Thursday, October 12, 2006

The Departed

Director- Martin Scorcese (The Color of Money)

When Martin Scorcese is at the top of his form, few directors can match him. I consider Raging Bull, Goodfellas, and Taxi Driver to be three of my favorite movies of all time. I like these three movies for different yet similar reasons. The first is excellent for its willingness to be overwhelmingly brutally honest about its flawed protagonist. The second is as well done a mob movie as you will find this side of Coppola. And the third is a stirring and frightening tale of urban decay and societal alienation. The Departed is most similar to Goodfellas given the obvious mob link, but I feel there is a little bit of Raging Bull and Taxi Driver in this movie.

This movie was very, very good. The last two Scorcese movies had points to recommend. Daniel Day-Lewis' performance in Gangs of New York was absolutely fabulous, and The Aviator was compelling if somewhat marred by Leonardo DiCaprio's boyish looks. But I can only encourage you strongly to go see this movie. The cast is first rate. Jack Nicholson as mob boss Frank Costello. Ray Winstone as his righthand man. Dicaprio and Matt Damon as moles in the other's respective organizations (the police and mob). The performances are amazing, particularly Nicholson's raucous gangster and Winston'e vicious killer.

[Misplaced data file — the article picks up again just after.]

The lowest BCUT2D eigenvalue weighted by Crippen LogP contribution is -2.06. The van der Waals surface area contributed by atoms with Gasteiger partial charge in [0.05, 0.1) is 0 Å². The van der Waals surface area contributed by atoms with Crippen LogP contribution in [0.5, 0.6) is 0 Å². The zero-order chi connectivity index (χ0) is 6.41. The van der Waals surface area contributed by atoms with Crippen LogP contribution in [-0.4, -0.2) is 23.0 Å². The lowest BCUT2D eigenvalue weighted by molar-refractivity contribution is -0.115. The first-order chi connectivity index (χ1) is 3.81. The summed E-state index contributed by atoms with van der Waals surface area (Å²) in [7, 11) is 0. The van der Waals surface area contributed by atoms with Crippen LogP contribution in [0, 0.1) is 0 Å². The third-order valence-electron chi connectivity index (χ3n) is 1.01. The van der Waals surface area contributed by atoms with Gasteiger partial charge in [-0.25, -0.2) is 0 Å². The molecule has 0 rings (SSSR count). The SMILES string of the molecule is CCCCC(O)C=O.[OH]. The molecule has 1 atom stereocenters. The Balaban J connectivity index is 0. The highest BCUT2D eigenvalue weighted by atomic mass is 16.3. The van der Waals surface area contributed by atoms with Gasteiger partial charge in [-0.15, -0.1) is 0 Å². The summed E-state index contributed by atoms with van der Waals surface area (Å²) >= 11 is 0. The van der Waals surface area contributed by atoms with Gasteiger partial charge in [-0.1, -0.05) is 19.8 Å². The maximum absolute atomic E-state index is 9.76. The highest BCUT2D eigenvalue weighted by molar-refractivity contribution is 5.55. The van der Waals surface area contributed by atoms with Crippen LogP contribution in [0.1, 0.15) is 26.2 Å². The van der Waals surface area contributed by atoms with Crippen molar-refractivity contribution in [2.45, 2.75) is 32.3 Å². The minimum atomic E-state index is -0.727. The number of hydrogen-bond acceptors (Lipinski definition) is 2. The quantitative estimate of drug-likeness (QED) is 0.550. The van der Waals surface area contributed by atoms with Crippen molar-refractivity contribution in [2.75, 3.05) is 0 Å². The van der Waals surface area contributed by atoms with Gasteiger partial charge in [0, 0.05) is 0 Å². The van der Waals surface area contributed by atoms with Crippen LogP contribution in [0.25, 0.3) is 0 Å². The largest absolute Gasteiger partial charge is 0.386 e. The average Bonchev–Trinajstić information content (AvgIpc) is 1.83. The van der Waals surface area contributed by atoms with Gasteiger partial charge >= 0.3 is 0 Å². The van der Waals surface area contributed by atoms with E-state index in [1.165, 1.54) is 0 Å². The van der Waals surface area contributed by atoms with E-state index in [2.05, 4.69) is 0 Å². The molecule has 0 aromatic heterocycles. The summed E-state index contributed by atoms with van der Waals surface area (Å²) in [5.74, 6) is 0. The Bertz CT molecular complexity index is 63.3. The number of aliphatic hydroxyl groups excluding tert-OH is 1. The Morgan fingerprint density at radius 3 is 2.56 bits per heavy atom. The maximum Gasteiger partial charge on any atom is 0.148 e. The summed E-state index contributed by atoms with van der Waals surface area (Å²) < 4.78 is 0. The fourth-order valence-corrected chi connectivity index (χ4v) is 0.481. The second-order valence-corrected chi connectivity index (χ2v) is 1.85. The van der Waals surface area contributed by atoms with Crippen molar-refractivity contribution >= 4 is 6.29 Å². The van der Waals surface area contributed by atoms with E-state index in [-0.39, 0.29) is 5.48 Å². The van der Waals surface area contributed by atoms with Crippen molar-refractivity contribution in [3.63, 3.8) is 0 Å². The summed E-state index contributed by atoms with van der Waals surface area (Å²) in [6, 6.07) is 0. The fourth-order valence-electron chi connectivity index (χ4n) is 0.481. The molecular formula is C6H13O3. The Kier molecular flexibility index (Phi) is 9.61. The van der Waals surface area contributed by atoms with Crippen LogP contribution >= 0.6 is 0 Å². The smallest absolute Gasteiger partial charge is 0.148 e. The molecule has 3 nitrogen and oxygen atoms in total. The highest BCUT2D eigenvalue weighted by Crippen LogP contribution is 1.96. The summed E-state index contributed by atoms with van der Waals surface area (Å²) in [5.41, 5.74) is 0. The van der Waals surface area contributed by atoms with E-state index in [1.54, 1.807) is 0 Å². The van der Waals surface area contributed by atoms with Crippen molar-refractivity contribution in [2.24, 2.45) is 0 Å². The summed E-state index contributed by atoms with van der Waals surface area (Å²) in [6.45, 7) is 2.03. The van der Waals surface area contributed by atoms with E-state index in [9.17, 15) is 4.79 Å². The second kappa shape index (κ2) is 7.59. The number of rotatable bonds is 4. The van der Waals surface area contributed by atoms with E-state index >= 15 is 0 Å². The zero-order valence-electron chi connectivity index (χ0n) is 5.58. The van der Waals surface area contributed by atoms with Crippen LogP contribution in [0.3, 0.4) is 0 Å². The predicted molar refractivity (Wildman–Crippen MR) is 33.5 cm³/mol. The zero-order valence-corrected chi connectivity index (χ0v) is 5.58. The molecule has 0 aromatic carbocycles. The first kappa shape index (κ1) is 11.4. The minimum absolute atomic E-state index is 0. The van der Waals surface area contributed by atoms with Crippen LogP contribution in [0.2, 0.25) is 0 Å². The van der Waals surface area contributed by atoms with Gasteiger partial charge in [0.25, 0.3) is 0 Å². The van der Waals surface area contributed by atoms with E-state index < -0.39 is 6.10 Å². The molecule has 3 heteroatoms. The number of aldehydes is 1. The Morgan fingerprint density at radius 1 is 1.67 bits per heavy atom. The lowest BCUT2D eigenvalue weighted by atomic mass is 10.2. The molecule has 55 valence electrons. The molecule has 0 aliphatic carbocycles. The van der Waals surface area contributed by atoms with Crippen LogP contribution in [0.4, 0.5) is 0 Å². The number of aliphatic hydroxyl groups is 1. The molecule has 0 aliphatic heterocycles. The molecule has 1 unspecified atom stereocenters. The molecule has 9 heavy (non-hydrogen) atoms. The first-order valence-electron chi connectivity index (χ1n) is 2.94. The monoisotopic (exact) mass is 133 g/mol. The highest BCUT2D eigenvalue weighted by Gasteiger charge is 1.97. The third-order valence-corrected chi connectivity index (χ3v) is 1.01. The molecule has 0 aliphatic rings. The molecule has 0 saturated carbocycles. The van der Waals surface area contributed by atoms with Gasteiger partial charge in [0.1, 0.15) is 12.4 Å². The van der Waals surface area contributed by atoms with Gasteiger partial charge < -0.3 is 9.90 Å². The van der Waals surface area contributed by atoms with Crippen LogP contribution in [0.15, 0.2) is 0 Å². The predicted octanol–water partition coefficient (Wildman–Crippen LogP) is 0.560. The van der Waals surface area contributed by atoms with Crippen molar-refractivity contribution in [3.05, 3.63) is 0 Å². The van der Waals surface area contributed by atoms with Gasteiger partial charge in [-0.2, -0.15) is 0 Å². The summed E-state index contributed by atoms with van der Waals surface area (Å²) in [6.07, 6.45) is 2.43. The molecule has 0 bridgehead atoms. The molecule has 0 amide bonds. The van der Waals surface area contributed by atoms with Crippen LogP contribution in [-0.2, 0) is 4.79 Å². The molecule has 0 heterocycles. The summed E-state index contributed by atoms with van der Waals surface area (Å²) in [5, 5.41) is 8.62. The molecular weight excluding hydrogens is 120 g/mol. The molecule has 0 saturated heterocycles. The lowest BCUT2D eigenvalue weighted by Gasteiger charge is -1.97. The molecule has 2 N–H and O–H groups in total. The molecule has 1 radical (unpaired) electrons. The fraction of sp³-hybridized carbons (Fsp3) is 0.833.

But what makes me so adore this movie is how Scorcese respects the audience. He gives us a ton of information in the movie without blatantly pointing it out or noting it. Scorcese makes it clear with a few hints that one character had alcoholic parents, for example, but never comes right out and says it with a big freaking neon sign like so many directors would.

Scorcese also puts together masterful soundtracks. His classic rock music laid throughout Goodfellas was so right, and on this soundtrack he really outdoes himself. There was a moment in this movie late that was so tense, I could not remember feeling so anxious in a movie theater, and this is in no small measure due to the director's skill at picking the right music at the right time.

If there is any bone I had to pick with this movie, I would say there were a few too many climaxes. The third act is relatively long (but does not extend so far as to cause a popular revolt a la Gangs of New York). There is no one scene that has the punch of the series of dead bodies found to Layla in Goodfellas. But this is a quibble. Go see this movie.